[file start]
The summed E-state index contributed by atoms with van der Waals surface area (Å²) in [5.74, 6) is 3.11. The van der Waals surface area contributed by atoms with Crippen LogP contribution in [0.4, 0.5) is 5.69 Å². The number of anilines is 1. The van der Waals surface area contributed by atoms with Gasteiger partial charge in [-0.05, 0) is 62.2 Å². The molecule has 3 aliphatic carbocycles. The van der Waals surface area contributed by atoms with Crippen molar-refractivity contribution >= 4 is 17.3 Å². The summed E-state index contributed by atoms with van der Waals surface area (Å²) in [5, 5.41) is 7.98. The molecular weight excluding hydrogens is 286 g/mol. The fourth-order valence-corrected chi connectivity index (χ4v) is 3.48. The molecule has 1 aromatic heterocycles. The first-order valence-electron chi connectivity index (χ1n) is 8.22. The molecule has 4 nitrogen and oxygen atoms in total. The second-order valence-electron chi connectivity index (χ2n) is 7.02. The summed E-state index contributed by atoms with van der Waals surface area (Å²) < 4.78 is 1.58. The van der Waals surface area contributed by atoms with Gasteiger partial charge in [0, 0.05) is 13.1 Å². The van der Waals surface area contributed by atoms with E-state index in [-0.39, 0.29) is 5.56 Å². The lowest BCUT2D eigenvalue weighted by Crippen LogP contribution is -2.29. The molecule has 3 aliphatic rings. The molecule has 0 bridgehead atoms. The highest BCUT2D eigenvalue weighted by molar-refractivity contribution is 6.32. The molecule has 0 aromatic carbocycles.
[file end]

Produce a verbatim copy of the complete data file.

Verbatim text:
The summed E-state index contributed by atoms with van der Waals surface area (Å²) in [5.74, 6) is 3.11. The van der Waals surface area contributed by atoms with Crippen LogP contribution in [0.4, 0.5) is 5.69 Å². The number of anilines is 1. The van der Waals surface area contributed by atoms with Gasteiger partial charge in [-0.05, 0) is 62.2 Å². The molecule has 3 aliphatic carbocycles. The van der Waals surface area contributed by atoms with Crippen molar-refractivity contribution >= 4 is 17.3 Å². The summed E-state index contributed by atoms with van der Waals surface area (Å²) in [5, 5.41) is 7.98. The molecular weight excluding hydrogens is 286 g/mol. The fourth-order valence-corrected chi connectivity index (χ4v) is 3.48. The molecule has 1 aromatic heterocycles. The first-order valence-electron chi connectivity index (χ1n) is 8.22. The molecule has 4 nitrogen and oxygen atoms in total. The second-order valence-electron chi connectivity index (χ2n) is 7.02. The summed E-state index contributed by atoms with van der Waals surface area (Å²) < 4.78 is 1.58. The van der Waals surface area contributed by atoms with Gasteiger partial charge in [0, 0.05) is 13.1 Å². The van der Waals surface area contributed by atoms with E-state index in [-0.39, 0.29) is 5.56 Å². The lowest BCUT2D eigenvalue weighted by Crippen LogP contribution is -2.29. The molecule has 3 aliphatic rings. The molecule has 0 bridgehead atoms. The highest BCUT2D eigenvalue weighted by molar-refractivity contribution is 6.32. The molecule has 0 aromatic carbocycles.